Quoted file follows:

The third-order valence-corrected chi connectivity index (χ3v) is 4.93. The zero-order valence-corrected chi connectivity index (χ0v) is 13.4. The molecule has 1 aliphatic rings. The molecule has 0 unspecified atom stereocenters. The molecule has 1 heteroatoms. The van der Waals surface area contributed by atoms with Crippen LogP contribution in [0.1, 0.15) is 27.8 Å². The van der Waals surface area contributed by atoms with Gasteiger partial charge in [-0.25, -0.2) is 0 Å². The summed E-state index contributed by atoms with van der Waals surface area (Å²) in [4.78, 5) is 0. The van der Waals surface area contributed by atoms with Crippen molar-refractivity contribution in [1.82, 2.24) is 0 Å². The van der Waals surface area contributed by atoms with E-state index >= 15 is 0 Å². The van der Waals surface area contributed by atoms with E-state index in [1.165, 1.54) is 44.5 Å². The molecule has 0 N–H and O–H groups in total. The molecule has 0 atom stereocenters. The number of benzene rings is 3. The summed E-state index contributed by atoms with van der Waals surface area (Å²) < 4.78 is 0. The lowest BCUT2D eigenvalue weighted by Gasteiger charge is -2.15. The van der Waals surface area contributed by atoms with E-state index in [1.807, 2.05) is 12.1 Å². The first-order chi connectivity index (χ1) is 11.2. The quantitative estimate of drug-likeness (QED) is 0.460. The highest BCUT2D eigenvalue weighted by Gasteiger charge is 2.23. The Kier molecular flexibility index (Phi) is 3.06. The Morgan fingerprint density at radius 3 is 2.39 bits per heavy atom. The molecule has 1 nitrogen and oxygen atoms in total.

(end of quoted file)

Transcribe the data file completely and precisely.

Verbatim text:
The third-order valence-corrected chi connectivity index (χ3v) is 4.93. The zero-order valence-corrected chi connectivity index (χ0v) is 13.4. The molecule has 1 aliphatic rings. The molecule has 0 unspecified atom stereocenters. The molecule has 1 heteroatoms. The van der Waals surface area contributed by atoms with Crippen LogP contribution in [0.1, 0.15) is 27.8 Å². The van der Waals surface area contributed by atoms with Gasteiger partial charge in [-0.25, -0.2) is 0 Å². The summed E-state index contributed by atoms with van der Waals surface area (Å²) in [4.78, 5) is 0. The van der Waals surface area contributed by atoms with Crippen molar-refractivity contribution in [1.82, 2.24) is 0 Å². The van der Waals surface area contributed by atoms with E-state index >= 15 is 0 Å². The van der Waals surface area contributed by atoms with E-state index in [1.165, 1.54) is 44.5 Å². The molecule has 0 N–H and O–H groups in total. The molecule has 0 atom stereocenters. The number of benzene rings is 3. The summed E-state index contributed by atoms with van der Waals surface area (Å²) < 4.78 is 0. The lowest BCUT2D eigenvalue weighted by Gasteiger charge is -2.15. The van der Waals surface area contributed by atoms with E-state index in [1.807, 2.05) is 12.1 Å². The first-order chi connectivity index (χ1) is 11.2. The quantitative estimate of drug-likeness (QED) is 0.460. The highest BCUT2D eigenvalue weighted by Gasteiger charge is 2.23. The Kier molecular flexibility index (Phi) is 3.06. The Morgan fingerprint density at radius 3 is 2.39 bits per heavy atom. The molecule has 1 nitrogen and oxygen atoms in total.